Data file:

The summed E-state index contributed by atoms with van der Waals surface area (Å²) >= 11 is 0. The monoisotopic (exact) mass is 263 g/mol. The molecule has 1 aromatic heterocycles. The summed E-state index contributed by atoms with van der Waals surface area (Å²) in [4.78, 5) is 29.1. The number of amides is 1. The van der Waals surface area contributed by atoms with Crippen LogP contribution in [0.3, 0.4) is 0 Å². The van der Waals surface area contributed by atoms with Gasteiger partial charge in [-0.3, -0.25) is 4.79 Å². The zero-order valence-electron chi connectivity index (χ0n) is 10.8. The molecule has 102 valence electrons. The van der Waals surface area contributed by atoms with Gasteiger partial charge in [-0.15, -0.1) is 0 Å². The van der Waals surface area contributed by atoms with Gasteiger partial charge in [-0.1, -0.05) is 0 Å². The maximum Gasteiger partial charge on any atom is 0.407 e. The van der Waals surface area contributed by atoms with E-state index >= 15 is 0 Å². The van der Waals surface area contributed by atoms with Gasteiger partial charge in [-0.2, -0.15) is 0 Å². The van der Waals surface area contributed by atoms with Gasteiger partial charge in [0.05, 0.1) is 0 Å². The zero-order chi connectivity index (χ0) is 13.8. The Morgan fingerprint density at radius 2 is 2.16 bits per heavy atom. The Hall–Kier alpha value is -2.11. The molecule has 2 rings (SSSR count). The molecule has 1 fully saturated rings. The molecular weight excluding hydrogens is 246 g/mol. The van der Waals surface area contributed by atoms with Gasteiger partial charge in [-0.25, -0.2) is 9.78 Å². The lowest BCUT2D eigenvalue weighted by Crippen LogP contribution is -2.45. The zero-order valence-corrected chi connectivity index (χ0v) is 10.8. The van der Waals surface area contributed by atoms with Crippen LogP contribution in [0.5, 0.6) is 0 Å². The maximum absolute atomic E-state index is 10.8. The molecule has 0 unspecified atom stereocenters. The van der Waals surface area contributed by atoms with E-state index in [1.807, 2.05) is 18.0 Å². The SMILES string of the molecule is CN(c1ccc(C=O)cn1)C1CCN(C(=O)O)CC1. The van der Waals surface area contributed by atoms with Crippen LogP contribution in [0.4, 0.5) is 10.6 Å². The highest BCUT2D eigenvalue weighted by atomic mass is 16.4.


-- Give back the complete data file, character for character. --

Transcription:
The summed E-state index contributed by atoms with van der Waals surface area (Å²) >= 11 is 0. The monoisotopic (exact) mass is 263 g/mol. The molecule has 1 aromatic heterocycles. The summed E-state index contributed by atoms with van der Waals surface area (Å²) in [4.78, 5) is 29.1. The number of amides is 1. The van der Waals surface area contributed by atoms with Crippen LogP contribution in [0.3, 0.4) is 0 Å². The van der Waals surface area contributed by atoms with Gasteiger partial charge in [-0.3, -0.25) is 4.79 Å². The zero-order valence-electron chi connectivity index (χ0n) is 10.8. The molecule has 102 valence electrons. The van der Waals surface area contributed by atoms with Gasteiger partial charge in [-0.15, -0.1) is 0 Å². The van der Waals surface area contributed by atoms with Gasteiger partial charge in [-0.1, -0.05) is 0 Å². The maximum Gasteiger partial charge on any atom is 0.407 e. The van der Waals surface area contributed by atoms with E-state index >= 15 is 0 Å². The van der Waals surface area contributed by atoms with Gasteiger partial charge in [-0.2, -0.15) is 0 Å². The van der Waals surface area contributed by atoms with Gasteiger partial charge in [0.05, 0.1) is 0 Å². The zero-order chi connectivity index (χ0) is 13.8. The Morgan fingerprint density at radius 2 is 2.16 bits per heavy atom. The Hall–Kier alpha value is -2.11. The molecule has 2 rings (SSSR count). The molecule has 1 fully saturated rings. The molecular weight excluding hydrogens is 246 g/mol. The van der Waals surface area contributed by atoms with Gasteiger partial charge in [-0.25, -0.2) is 9.78 Å². The lowest BCUT2D eigenvalue weighted by Crippen LogP contribution is -2.45. The zero-order valence-corrected chi connectivity index (χ0v) is 10.8. The van der Waals surface area contributed by atoms with Crippen LogP contribution in [0.5, 0.6) is 0 Å². The maximum absolute atomic E-state index is 10.8. The molecule has 0 unspecified atom stereocenters. The van der Waals surface area contributed by atoms with E-state index in [1.807, 2.05) is 18.0 Å². The SMILES string of the molecule is CN(c1ccc(C=O)cn1)C1CCN(C(=O)O)CC1. The van der Waals surface area contributed by atoms with Crippen LogP contribution in [0.4, 0.5) is 10.6 Å². The highest BCUT2D eigenvalue weighted by atomic mass is 16.4.